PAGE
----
The Biggest Opportunity in WordPress History

At WordCamp Europe in Paris last weekend, there were many inspiring people who have built a thriving business upon WordPress. For each success story, however, there were dozens more attendees scrambling to find their own way, chasing the dream of working for themselves and making a living from WordPress.

There was a general sense that many of the most profitable avenues peaked a few years ago, with much discussion about just how screwed the theme market is. The plugin market is even harder to crack, unless you have a particularly useful new idea, but it seems that almost anything that can be done has been done, and now the fight is down to who can market most skillfully and assemble the most financial firepower.

It can be tough for eager new entrepreneurs, to hear the stories of peers who hit upon success just a few years ago, but be told that they are now too late to the party, and that the path to success today might be “something, something, Bitcoin”. Luckily for WordPress, hope springs eternal and these plucky folks keep looking, they keep searching for their own big opportunity.

 

Life Turns When you Least Expect It

Today, without warning, WooCommerce owner Automattic opened the door to what is probably the biggest opportunity for an ambitious new company that I have seen in over 12 years of following WordPress. It presents not only a massive potential market but also, most unusually, the potential to get large customers committed and generating cash from day one.

WooCommerce, the creators of the most popular WordPress eCommerce platform, were acquired two years ago by Automattic, the owners of WordPress.com. The WooCommerce platform is used by millions of ecommerce website owners, all over the world, powering almost half of all ecommerce stores. It makes money by charging for extensions that add functionality to these sites. When you build a website using WooCommerce, and starting using it for real business, you are essentially locked into their platform, the ongoing cost of WooCommerce license renewals becomes simply part of the cost of doing business.

As such, there was outrage four years ago when WooCommerce announced a change to their pricing structure, eliminating the license tier that allowed you to pay more in return for permission to use an extension on an unlimited number of sites. Software providers often soften the blow of such changes by “grandfathering” their existing licenses, meaning that existing sites would have been allowed to continue on under the terms no longer available to new sites, but WooCommerce decided not to extend that courtesy to existing customers, generating considerable bitterness among those who had used the unlimited licenses to build out a large number of sites and were now facing a massive increase in costs.

The general consensus, at that time, was that WooCommerce had taken advantage of their effective lock on existing customers, changing terms that, in the general context of the WordPress market, could reasonably have been expected to remain unchanged. WooCommerce defended the move by claiming that the existing license cost could not possibly fund the ongoing cost of providing support, and many plugin sellers joined them in arguing that it was in everyone’s interests that WooCommerce remain a profitable business.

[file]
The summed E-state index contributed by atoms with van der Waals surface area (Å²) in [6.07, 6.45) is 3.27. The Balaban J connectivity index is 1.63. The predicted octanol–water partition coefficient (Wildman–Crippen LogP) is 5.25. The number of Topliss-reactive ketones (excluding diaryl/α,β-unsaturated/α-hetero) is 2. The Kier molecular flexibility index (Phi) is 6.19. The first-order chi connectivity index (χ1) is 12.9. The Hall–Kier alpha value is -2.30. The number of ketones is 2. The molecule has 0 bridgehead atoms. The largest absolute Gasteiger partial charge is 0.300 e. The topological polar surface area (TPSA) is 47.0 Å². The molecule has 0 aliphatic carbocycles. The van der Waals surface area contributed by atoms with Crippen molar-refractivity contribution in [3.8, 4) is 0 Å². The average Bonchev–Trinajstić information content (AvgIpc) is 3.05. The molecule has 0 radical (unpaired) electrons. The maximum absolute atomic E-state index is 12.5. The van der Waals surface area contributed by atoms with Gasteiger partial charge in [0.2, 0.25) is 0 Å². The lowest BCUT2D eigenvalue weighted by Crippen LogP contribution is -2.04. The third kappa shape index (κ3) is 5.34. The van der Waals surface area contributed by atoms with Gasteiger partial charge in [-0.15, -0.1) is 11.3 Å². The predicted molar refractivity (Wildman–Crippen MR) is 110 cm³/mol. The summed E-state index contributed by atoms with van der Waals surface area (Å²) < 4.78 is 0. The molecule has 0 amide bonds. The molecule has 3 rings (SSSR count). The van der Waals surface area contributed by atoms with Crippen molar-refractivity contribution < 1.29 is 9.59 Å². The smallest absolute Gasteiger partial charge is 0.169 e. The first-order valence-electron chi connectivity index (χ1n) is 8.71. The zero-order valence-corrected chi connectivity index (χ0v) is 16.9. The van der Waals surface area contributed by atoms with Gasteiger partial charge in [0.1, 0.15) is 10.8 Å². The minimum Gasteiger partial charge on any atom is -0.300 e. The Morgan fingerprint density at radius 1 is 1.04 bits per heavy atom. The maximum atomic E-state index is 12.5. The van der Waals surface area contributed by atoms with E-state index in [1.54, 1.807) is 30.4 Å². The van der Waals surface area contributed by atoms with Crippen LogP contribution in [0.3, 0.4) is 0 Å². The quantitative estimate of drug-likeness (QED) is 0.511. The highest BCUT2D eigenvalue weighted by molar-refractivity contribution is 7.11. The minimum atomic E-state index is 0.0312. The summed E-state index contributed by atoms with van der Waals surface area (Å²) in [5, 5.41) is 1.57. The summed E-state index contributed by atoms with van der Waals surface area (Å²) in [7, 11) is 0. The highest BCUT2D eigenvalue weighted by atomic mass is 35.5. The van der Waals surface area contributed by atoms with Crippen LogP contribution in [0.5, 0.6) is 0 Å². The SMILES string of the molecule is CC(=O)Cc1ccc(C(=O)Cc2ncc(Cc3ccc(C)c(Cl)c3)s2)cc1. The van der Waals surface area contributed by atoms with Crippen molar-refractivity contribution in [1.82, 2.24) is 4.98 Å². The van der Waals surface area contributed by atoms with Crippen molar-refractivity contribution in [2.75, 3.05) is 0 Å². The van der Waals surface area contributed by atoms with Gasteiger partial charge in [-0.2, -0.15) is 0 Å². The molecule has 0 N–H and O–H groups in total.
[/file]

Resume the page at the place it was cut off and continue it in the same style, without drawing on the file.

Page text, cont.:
Many license holders angrily responded that they had hardly ever used support, that the reputation of WooCommerce was, in any case, piss-poor, and that any support was likely to occur early in the life of the license, that someone who had been using a particular extension for more than a few months was unlikely to need any further support. WooCommerce explained that this reality was acknowledged in the fact that annual renewals were only 50% of the original cost of the extension – your subsequent years would cost half as much as your first year.

Even with 50% renewals, people were not happy, and it is fair to say that WooCommerce provided the primary impetus behind the emergence of the dozens of GPL sites that, today, distribute paid GPL plugins and themes for free or for a small monthly fee. Such sites were always theoretically possible – and entirely legal – under the terms of the GPL license, but it was only the 2013 WooCommerce debacle that created a real market for them.

 

History Repeating

Now, today, in 2017, it seems to be happening all over again. With no prior warning and no formal announcement, WooCommerce have once again altered the terms of the deal and renewals will no longer be at 50%, license holders will now have to pay the full current cost of each extension, for each site, every year. This presents all WooCommerce customers with an immediate doubling of their expected costs.

There are no doubt many WooCommerce customers who have no problem with paying twice as much, for whom license costs are a tiny fraction of what they charge their clients for ecommerce websites. It may also be argued that, even at twice the cost, WooCommerce still represents a better overall value that competing products. It is also likely that this price increase is an almost incidental side-effect of Automattic laying the ground for a future hosted ecommerce service – if they want to charge a set amount per month for a hosted service, they have to first eliminate the loophole of users reducing their longterm costs by using the self-hosted version of WooCommerce and getting those 50% renewals.